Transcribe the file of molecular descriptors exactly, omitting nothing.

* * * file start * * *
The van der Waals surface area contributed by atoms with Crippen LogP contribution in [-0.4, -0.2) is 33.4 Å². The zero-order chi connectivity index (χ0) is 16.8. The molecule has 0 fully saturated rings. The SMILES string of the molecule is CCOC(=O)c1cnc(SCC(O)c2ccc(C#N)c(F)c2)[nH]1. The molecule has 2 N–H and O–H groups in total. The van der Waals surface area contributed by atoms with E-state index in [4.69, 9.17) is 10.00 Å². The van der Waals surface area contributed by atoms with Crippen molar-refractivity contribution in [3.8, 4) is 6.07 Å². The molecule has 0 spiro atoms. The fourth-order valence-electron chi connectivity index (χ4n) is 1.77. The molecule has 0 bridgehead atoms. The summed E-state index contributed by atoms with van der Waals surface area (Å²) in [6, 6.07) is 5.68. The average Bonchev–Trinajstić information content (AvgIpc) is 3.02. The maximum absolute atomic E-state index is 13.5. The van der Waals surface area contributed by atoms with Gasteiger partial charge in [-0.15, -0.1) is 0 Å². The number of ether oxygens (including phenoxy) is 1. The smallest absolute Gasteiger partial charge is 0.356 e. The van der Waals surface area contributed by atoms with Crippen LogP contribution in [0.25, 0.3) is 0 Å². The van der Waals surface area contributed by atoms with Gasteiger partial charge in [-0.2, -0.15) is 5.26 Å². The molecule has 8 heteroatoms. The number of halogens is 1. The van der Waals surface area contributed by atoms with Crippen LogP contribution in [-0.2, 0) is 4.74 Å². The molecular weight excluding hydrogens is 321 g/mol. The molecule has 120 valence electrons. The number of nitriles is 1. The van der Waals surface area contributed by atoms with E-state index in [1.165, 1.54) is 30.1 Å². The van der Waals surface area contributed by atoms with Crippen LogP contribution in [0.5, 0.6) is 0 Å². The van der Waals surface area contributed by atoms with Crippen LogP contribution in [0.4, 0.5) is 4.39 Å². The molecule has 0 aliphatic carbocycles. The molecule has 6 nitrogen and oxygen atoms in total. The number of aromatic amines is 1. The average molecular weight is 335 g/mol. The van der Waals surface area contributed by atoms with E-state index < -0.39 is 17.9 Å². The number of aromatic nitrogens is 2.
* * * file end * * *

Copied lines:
The van der Waals surface area contributed by atoms with Crippen LogP contribution in [-0.4, -0.2) is 33.4 Å². The zero-order chi connectivity index (χ0) is 16.8. The molecule has 0 fully saturated rings. The SMILES string of the molecule is CCOC(=O)c1cnc(SCC(O)c2ccc(C#N)c(F)c2)[nH]1. The molecule has 2 N–H and O–H groups in total. The van der Waals surface area contributed by atoms with E-state index in [4.69, 9.17) is 10.00 Å². The van der Waals surface area contributed by atoms with Crippen molar-refractivity contribution in [3.8, 4) is 6.07 Å². The molecule has 0 spiro atoms. The fourth-order valence-electron chi connectivity index (χ4n) is 1.77. The molecule has 0 bridgehead atoms. The summed E-state index contributed by atoms with van der Waals surface area (Å²) in [6, 6.07) is 5.68. The average Bonchev–Trinajstić information content (AvgIpc) is 3.02. The maximum absolute atomic E-state index is 13.5. The van der Waals surface area contributed by atoms with Gasteiger partial charge in [-0.15, -0.1) is 0 Å². The number of ether oxygens (including phenoxy) is 1. The smallest absolute Gasteiger partial charge is 0.356 e. The van der Waals surface area contributed by atoms with Crippen LogP contribution in [0.25, 0.3) is 0 Å². The van der Waals surface area contributed by atoms with Gasteiger partial charge in [-0.2, -0.15) is 5.26 Å². The molecule has 8 heteroatoms. The number of halogens is 1. The van der Waals surface area contributed by atoms with Crippen LogP contribution in [-0.2, 0) is 4.74 Å². The molecular weight excluding hydrogens is 321 g/mol. The molecule has 120 valence electrons. The number of nitriles is 1. The van der Waals surface area contributed by atoms with E-state index in [1.165, 1.54) is 30.1 Å². The van der Waals surface area contributed by atoms with Crippen LogP contribution in [0.5, 0.6) is 0 Å². The van der Waals surface area contributed by atoms with Crippen LogP contribution in [0.4, 0.5) is 4.39 Å². The molecule has 0 aliphatic carbocycles. The molecule has 6 nitrogen and oxygen atoms in total. The number of aromatic amines is 1. The average molecular weight is 335 g/mol. The van der Waals surface area contributed by atoms with E-state index < -0.39 is 17.9 Å². The number of aromatic nitrogens is 2.